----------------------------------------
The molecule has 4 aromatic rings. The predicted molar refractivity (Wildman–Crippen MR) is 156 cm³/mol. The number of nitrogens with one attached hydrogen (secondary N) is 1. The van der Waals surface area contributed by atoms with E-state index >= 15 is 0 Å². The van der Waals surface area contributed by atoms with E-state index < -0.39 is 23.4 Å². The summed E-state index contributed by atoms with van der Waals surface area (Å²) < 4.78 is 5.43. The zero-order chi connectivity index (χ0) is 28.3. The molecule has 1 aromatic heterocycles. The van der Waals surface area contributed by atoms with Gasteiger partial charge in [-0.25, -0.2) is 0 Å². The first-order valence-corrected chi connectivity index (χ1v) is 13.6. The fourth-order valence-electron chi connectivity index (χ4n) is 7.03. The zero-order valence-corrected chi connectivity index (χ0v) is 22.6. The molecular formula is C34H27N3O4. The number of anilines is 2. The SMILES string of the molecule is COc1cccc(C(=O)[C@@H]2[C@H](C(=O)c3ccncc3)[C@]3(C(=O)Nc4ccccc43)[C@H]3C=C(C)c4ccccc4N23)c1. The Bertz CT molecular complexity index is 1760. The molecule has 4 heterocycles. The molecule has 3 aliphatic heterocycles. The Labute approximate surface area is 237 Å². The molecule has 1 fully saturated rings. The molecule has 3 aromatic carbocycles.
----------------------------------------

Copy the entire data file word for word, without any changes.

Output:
The molecule has 4 aromatic rings. The predicted molar refractivity (Wildman–Crippen MR) is 156 cm³/mol. The number of nitrogens with one attached hydrogen (secondary N) is 1. The van der Waals surface area contributed by atoms with E-state index >= 15 is 0 Å². The van der Waals surface area contributed by atoms with E-state index < -0.39 is 23.4 Å². The summed E-state index contributed by atoms with van der Waals surface area (Å²) < 4.78 is 5.43. The zero-order chi connectivity index (χ0) is 28.3. The molecule has 1 aromatic heterocycles. The van der Waals surface area contributed by atoms with Gasteiger partial charge in [-0.25, -0.2) is 0 Å². The first-order valence-corrected chi connectivity index (χ1v) is 13.6. The fourth-order valence-electron chi connectivity index (χ4n) is 7.03. The zero-order valence-corrected chi connectivity index (χ0v) is 22.6. The molecular formula is C34H27N3O4. The number of anilines is 2. The SMILES string of the molecule is COc1cccc(C(=O)[C@@H]2[C@H](C(=O)c3ccncc3)[C@]3(C(=O)Nc4ccccc43)[C@H]3C=C(C)c4ccccc4N23)c1. The Bertz CT molecular complexity index is 1760. The molecule has 4 heterocycles. The molecule has 3 aliphatic heterocycles. The Labute approximate surface area is 237 Å². The molecule has 1 fully saturated rings. The molecule has 3 aromatic carbocycles.